HUNTING -- Some hunters who ride all-terrain vehicles to pursue their quarry have gone to the Idaho Legislature in a bid to expand where they can drive, according to a story just moved by the Associated Press.
Sen. Tim Corder, R-Mountain Home, is giving the off-roaders some traction with a bill that would strip the Idaho Fish and Game Department's authority to regulate where hunters can ride their ATVs.
The agency limits ATV travel by hunters during hunting seasons to established roads on about a third of Idaho’s 99 hunting units, mostly in the open spaces of southern Idaho.
The agency has made the case through research that restrictions are needed to protect big-game herds from overhunting and too much disturbance.
But some ATV riders told the Senate and House resource committees today in Boise that they see the state agency in cahoots with the federal government to limit access to public lands.
Those people clearly have not paid attention to the evolution of Fish and Game's ATV restrictions.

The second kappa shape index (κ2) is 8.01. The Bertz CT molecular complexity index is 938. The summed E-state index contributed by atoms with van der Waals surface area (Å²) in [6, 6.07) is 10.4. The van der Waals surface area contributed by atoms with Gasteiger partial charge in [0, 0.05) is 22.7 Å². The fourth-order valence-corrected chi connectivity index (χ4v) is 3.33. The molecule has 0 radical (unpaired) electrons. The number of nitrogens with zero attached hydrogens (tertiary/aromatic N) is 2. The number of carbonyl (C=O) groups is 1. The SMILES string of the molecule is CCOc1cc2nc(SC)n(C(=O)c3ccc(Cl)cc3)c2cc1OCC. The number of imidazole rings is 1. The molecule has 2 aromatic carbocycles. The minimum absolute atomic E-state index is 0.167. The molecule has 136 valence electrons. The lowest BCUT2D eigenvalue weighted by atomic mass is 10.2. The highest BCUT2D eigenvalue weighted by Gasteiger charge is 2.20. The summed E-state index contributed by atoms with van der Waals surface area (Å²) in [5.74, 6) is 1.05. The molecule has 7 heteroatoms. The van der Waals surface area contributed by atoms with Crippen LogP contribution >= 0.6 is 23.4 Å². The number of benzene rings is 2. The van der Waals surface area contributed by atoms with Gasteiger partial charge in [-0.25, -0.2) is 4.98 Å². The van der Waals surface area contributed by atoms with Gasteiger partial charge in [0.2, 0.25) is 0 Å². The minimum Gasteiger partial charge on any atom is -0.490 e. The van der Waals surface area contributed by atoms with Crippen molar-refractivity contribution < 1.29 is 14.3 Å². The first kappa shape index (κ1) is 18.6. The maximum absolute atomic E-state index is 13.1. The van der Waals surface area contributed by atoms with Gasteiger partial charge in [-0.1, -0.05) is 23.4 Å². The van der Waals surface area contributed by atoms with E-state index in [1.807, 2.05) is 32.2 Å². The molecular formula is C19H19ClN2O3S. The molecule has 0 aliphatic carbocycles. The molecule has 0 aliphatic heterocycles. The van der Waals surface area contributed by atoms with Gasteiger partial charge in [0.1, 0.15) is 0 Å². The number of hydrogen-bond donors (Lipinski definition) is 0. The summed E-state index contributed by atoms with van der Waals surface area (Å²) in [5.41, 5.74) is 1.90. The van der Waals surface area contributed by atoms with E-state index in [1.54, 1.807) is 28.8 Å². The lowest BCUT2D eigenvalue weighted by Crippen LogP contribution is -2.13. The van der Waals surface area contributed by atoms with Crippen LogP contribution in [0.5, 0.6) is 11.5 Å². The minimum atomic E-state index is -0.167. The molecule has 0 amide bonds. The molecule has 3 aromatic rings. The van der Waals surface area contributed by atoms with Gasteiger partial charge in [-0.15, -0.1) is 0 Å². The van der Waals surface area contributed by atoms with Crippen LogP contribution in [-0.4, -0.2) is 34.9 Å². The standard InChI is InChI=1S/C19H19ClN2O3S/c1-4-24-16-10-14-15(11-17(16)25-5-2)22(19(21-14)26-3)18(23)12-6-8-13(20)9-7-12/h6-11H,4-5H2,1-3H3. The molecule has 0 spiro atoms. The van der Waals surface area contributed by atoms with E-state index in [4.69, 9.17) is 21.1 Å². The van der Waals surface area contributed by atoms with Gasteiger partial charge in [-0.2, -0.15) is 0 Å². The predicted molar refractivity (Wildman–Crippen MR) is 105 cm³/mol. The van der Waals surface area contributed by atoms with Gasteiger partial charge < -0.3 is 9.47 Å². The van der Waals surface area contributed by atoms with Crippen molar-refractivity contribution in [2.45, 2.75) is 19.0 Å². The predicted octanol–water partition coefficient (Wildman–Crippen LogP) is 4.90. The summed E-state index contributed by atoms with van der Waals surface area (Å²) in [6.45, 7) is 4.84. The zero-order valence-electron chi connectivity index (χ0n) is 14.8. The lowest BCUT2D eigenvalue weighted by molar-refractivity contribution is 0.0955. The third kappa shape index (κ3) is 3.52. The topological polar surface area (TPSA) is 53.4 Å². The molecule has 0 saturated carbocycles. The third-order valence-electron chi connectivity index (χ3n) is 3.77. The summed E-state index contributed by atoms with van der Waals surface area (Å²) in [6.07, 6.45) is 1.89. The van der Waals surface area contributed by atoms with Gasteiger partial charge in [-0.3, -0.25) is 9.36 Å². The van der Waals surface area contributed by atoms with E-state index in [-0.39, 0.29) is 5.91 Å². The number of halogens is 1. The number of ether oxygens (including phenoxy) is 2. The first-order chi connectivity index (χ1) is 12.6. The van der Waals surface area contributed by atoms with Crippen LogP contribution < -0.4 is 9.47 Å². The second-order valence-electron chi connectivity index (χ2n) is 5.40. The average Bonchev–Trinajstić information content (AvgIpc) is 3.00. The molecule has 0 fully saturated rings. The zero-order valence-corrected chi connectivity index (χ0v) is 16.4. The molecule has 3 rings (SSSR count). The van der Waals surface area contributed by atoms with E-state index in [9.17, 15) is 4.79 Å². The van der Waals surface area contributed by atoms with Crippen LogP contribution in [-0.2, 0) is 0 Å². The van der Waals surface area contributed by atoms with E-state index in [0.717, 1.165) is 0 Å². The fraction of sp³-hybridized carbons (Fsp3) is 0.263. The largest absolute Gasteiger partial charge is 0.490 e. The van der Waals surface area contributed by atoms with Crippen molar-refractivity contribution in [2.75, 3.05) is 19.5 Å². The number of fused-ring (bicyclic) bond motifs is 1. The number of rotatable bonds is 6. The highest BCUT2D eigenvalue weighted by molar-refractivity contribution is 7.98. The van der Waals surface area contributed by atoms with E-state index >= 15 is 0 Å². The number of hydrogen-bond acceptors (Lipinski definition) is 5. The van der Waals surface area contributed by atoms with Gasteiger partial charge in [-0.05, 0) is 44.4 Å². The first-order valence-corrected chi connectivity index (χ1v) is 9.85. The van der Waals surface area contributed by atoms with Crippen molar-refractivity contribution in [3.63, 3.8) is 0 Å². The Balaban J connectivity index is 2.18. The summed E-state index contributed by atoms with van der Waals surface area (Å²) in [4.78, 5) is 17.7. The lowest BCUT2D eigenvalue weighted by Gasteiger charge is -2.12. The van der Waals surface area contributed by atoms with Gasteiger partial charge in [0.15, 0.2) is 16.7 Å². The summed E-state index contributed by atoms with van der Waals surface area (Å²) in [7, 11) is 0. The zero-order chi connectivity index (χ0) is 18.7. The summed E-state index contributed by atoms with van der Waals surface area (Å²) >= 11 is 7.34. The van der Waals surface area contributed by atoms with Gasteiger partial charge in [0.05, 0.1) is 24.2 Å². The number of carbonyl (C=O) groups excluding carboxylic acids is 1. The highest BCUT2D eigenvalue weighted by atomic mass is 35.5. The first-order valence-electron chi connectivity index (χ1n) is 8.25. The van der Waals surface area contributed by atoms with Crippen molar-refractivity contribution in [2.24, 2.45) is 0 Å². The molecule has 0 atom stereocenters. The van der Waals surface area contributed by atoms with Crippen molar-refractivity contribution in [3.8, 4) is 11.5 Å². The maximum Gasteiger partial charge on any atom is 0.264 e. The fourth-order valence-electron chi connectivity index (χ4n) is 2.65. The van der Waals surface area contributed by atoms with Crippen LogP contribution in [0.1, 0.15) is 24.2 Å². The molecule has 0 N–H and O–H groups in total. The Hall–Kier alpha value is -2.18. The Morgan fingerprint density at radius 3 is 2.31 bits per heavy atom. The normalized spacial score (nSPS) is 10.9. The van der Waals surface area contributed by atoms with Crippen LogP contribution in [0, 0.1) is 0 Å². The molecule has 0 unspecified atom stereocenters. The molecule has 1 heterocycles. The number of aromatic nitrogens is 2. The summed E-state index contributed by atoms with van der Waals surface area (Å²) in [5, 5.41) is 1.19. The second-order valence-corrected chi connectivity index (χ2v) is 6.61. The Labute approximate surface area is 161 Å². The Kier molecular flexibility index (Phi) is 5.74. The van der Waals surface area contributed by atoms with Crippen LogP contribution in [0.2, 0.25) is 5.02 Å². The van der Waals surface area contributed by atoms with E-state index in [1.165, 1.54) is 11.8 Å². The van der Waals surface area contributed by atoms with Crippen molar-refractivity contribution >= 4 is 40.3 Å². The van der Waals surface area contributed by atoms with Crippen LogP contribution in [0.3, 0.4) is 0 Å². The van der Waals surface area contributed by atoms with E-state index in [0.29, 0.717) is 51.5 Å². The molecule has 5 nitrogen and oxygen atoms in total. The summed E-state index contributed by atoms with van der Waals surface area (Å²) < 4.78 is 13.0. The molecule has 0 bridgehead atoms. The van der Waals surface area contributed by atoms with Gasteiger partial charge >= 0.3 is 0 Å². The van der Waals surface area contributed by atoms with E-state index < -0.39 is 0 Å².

Idaho sportsmen who don't use ATV's have been the strongest voice against unregulated ATV use during hunting seasons -- not Uncle Sam.
Read on for another news item, just moved, that impacts Idaho ATVers.
BOISE, Idaho (AP) — A federal judge has struck down the plan designed to oversee motorized vehicle use on hundreds of miles of trails in the Salmon-Challis National Forest.
The ruling issued Friday by U.S. Magistrate Judge Ronald Bush deals a blow for those who use all-terrain vehicles to explore the mountains and backcountry in eastern and central Idaho.
The judge determined the plan written by federal forest officials failed to adequately protect natural resources and fully comply with environmental laws.
The plan was challenged in court last year by a coalition of environmental groups. They argued the plan gave too much access to ATVs and other vehicles that can cause damage to established trails, wetlands, vegetation and stream banks.